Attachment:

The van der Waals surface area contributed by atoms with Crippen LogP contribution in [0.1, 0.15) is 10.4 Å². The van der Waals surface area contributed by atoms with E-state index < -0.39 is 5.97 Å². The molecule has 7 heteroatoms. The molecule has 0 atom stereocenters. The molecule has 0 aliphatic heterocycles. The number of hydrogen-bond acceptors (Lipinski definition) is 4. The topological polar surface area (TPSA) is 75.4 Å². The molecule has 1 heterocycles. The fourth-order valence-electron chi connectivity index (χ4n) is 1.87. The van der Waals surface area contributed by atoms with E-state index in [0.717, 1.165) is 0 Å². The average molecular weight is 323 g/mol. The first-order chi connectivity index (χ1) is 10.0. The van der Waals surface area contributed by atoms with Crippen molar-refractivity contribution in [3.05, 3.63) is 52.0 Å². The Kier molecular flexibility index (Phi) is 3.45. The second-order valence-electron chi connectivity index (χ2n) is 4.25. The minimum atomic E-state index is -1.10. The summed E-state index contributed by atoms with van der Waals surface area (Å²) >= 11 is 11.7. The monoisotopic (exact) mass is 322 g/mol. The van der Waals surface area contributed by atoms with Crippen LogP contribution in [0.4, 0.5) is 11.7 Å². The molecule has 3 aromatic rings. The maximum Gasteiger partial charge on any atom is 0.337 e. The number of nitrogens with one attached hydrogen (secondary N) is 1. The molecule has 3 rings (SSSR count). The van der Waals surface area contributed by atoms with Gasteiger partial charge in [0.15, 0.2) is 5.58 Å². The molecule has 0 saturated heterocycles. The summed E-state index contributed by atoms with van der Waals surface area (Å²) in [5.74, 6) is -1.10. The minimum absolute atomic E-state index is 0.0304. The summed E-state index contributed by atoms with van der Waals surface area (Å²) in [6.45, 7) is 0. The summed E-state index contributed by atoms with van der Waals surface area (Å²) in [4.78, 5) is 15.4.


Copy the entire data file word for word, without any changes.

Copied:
The van der Waals surface area contributed by atoms with Crippen LogP contribution in [0.1, 0.15) is 10.4 Å². The van der Waals surface area contributed by atoms with E-state index < -0.39 is 5.97 Å². The molecule has 7 heteroatoms. The molecule has 0 atom stereocenters. The molecule has 0 aliphatic heterocycles. The number of hydrogen-bond acceptors (Lipinski definition) is 4. The topological polar surface area (TPSA) is 75.4 Å². The molecule has 1 heterocycles. The fourth-order valence-electron chi connectivity index (χ4n) is 1.87. The van der Waals surface area contributed by atoms with E-state index in [0.717, 1.165) is 0 Å². The average molecular weight is 323 g/mol. The first-order chi connectivity index (χ1) is 10.0. The van der Waals surface area contributed by atoms with Crippen molar-refractivity contribution in [3.05, 3.63) is 52.0 Å². The Kier molecular flexibility index (Phi) is 3.45. The second-order valence-electron chi connectivity index (χ2n) is 4.25. The minimum atomic E-state index is -1.10. The summed E-state index contributed by atoms with van der Waals surface area (Å²) >= 11 is 11.7. The monoisotopic (exact) mass is 322 g/mol. The van der Waals surface area contributed by atoms with Crippen LogP contribution in [0.4, 0.5) is 11.7 Å². The molecule has 3 aromatic rings. The maximum Gasteiger partial charge on any atom is 0.337 e. The number of nitrogens with one attached hydrogen (secondary N) is 1. The molecule has 3 rings (SSSR count). The van der Waals surface area contributed by atoms with Gasteiger partial charge in [0.15, 0.2) is 5.58 Å². The molecule has 0 saturated heterocycles. The summed E-state index contributed by atoms with van der Waals surface area (Å²) in [5.74, 6) is -1.10. The minimum absolute atomic E-state index is 0.0304. The summed E-state index contributed by atoms with van der Waals surface area (Å²) in [6.45, 7) is 0. The summed E-state index contributed by atoms with van der Waals surface area (Å²) in [4.78, 5) is 15.4.